A woman saves her husband’s life by performing CPR. The Boone County sheriff says it just goes to show how important it is to take CPR classes.
Chip Cravens is a reserve deputy with the Boone County Sheriff’s Office. Back in March, Chip was at home when he collapsed.
“He walked over to add to a text I was writing to our daughter-in-law and he just fell face down,” Lori Cravens said.
Chip’s wife, Lori, wasn’t supposed to be home at the time, but it’s a good thing that she was. She immediately called 911.
Lori: “My husband has passed out. I don’t know if he’s having a heart attack. I need, I need assistance please.”
Dispatcher:“Alright ma’am. We’re going to get help to you.”
The dispatcherwas Cpl. Ruthie Armas. Armas asked Lori Cravens a list of specific questions.
“What I wanted to do was calm her down because it was kind of hard to understand what she was saying and we just want them to be able to help the person out,” Armas said.
Armas said it helped that Lori Cravens knew CPR.
“And really all I could do at that point was just tell her she was doing a good job ‘cause she kind of had it under control. She did great,” Armas said.
Lori: “He’s turning blue.”
Dispatcher: “He’s turning blue? Was he eating anything? Is he choking?”
Lori: “I don’t think so.”
Lori stayed on the phone with dispatch for eight minutes. She continued doing compressions.
Dispatcher: “Does he have a pulse, Lori? Can you tell me if he had a pulse?”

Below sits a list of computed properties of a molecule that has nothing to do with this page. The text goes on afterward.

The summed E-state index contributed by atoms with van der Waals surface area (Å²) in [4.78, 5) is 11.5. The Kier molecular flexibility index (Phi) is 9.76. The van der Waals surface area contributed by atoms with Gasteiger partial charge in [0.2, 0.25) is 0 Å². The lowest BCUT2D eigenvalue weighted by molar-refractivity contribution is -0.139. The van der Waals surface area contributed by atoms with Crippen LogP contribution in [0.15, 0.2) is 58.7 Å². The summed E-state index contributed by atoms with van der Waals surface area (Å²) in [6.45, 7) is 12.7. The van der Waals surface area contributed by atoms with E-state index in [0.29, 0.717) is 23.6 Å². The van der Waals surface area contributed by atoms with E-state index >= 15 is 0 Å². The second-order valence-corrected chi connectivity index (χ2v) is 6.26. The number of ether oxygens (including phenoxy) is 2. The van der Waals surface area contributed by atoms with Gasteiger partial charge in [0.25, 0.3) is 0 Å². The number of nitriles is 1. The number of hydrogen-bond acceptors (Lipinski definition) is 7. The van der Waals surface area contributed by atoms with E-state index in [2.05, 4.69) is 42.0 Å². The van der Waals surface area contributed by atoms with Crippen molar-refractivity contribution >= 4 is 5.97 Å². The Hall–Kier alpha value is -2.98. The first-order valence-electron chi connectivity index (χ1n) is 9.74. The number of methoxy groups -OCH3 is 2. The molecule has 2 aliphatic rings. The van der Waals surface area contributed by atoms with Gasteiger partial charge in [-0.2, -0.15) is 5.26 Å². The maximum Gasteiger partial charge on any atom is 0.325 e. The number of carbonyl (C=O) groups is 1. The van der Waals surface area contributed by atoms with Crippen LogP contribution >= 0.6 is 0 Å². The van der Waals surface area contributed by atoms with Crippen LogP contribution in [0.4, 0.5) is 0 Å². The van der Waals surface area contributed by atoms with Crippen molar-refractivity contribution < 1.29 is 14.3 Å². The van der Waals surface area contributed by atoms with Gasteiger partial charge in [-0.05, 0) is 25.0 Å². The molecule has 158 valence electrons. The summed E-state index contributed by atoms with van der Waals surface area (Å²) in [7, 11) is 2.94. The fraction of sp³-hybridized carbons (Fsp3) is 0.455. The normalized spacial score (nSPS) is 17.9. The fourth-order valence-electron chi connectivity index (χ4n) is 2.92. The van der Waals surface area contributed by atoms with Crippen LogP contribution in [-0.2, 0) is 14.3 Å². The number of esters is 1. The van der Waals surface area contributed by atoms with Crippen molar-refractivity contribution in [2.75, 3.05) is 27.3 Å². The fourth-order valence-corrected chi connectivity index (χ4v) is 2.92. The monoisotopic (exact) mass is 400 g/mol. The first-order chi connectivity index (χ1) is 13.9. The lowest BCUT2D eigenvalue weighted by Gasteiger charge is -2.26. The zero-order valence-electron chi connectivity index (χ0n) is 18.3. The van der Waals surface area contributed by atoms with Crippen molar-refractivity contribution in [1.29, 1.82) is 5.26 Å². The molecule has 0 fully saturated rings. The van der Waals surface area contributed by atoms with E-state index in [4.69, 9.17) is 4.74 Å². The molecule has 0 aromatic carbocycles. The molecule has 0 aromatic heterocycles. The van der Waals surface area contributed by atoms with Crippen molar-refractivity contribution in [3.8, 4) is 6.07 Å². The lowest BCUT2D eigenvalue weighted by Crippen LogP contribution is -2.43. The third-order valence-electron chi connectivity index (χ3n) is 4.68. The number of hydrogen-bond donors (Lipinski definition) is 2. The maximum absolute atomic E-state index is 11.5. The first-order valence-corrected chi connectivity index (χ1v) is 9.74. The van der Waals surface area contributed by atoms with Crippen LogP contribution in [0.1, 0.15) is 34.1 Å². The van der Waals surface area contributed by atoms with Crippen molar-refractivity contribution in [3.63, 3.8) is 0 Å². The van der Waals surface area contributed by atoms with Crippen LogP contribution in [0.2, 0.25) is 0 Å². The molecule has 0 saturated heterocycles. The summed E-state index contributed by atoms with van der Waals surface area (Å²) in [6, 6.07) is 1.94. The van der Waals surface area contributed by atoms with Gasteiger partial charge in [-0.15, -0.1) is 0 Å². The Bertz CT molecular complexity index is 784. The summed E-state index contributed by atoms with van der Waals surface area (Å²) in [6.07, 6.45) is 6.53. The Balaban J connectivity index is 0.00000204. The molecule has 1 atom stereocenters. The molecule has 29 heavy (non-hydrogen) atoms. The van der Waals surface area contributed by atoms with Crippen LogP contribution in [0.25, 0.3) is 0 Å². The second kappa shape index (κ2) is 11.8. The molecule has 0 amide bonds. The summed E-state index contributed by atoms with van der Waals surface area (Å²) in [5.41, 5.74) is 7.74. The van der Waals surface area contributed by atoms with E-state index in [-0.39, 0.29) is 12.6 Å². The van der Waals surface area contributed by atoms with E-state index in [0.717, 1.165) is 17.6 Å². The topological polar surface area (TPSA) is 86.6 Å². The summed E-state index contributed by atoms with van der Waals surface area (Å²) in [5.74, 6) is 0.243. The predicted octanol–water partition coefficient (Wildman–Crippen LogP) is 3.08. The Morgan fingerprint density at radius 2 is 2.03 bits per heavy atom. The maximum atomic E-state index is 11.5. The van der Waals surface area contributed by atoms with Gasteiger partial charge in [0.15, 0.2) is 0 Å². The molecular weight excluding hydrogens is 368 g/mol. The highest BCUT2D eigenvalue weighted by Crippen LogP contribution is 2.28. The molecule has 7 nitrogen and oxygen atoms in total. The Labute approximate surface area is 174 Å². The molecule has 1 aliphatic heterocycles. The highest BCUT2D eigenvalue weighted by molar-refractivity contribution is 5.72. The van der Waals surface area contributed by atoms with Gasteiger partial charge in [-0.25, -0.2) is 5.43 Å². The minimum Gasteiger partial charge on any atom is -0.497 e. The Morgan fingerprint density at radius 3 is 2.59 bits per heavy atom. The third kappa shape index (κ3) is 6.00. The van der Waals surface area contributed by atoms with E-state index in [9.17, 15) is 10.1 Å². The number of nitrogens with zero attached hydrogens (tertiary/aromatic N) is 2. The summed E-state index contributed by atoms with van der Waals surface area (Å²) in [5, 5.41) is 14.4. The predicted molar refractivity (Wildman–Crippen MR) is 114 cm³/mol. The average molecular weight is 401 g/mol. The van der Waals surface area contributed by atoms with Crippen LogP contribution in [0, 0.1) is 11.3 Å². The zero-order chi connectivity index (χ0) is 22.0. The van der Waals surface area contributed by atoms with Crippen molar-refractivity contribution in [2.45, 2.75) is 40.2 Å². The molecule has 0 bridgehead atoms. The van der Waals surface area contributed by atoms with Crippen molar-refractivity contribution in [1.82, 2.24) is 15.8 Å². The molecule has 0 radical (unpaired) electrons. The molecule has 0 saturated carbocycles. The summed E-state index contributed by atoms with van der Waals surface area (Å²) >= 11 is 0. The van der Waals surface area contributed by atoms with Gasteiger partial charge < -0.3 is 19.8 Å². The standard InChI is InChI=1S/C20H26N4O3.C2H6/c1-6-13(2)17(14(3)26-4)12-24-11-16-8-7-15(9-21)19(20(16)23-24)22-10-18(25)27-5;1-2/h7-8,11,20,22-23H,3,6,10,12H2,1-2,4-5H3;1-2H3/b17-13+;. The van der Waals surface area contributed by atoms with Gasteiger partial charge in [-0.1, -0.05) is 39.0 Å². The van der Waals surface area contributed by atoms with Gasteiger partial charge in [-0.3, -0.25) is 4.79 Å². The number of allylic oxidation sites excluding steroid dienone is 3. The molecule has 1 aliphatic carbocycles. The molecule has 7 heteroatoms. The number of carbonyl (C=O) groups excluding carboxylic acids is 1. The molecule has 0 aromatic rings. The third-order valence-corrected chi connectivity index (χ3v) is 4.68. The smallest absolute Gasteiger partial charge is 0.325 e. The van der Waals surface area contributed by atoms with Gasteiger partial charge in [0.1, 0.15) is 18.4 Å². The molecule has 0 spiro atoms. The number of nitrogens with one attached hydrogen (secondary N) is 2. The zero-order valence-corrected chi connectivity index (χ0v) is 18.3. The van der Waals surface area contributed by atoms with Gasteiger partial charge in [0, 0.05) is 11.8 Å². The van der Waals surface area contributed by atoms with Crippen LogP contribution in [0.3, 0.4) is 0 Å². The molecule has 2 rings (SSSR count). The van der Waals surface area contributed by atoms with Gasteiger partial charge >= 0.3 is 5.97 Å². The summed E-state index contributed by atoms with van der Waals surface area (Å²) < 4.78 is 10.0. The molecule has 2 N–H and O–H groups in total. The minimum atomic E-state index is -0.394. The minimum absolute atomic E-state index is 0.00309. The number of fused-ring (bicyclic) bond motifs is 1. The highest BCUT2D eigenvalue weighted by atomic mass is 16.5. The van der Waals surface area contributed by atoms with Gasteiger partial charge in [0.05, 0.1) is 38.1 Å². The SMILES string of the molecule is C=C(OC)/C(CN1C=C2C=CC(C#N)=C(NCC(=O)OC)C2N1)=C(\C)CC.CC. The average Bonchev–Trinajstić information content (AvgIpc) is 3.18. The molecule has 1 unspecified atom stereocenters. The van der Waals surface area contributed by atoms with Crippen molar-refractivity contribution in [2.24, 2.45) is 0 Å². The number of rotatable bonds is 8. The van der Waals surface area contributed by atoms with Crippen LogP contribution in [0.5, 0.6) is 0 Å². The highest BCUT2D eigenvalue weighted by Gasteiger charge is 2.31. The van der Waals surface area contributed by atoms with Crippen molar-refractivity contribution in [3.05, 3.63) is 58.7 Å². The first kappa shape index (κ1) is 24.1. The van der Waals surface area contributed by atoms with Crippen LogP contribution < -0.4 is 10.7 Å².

Lori:: “No pulse. I feel no pulse.”
Armas guided Lori the entire time.
Dispatcher: “Has he taken another breath?”
Lori Cravens: “He took one again. Yes ma’am.”
Dispatcher: “Okay. Tell me each time.”
Chip Cravens was shocked three times before he was taken to the hospital. Various agencies responded to the Cravens’ home that day, including Zionsville EMS and police officers.
The dispatcher told Lori before she hung up the phone, “Lori, you’re doing a great job. Okay. Keep going”.
Boone County Sheriff Ken Campbell was at the hospital when Lori and her husband arrived.
“To have those guys come in and to wrap their arms around you and to say let’s pray is pretty amazing,” Lori Cravens said.
Chip does not remember what happened. He is thankful his wife of 34 years was there for him.
“Well, it doesn’t surprise me at all. The Lord blessed me with a fabulous woman. What can I say,” Chip Cravens said.
“I certainly feel blessed with the way it turned out, but to be real honest, it wasn’t scary for me,” Lori Cravens said.
While everyone else may have been scared, Lori immediately relied on her training.
“If you’ve been trained in CPR, but you haven’t kept up on your training, you still know enough to save someone’s life,” Lori Cravens said.
Sheriff Campbell said he wants people to learn from this. He wants them to remember that they can take CPR classes.
“You need to learn how to do CPR ‘cause it may very well be your family member, your husband, your wife, your child that literally falls over in front of you and truly those minutes are life and death,” Campbell said.
Chip is back at work but can’t drive for the next six months.
He credits everyone with saving his life – from his wife to the dispatcher to the crews that responded.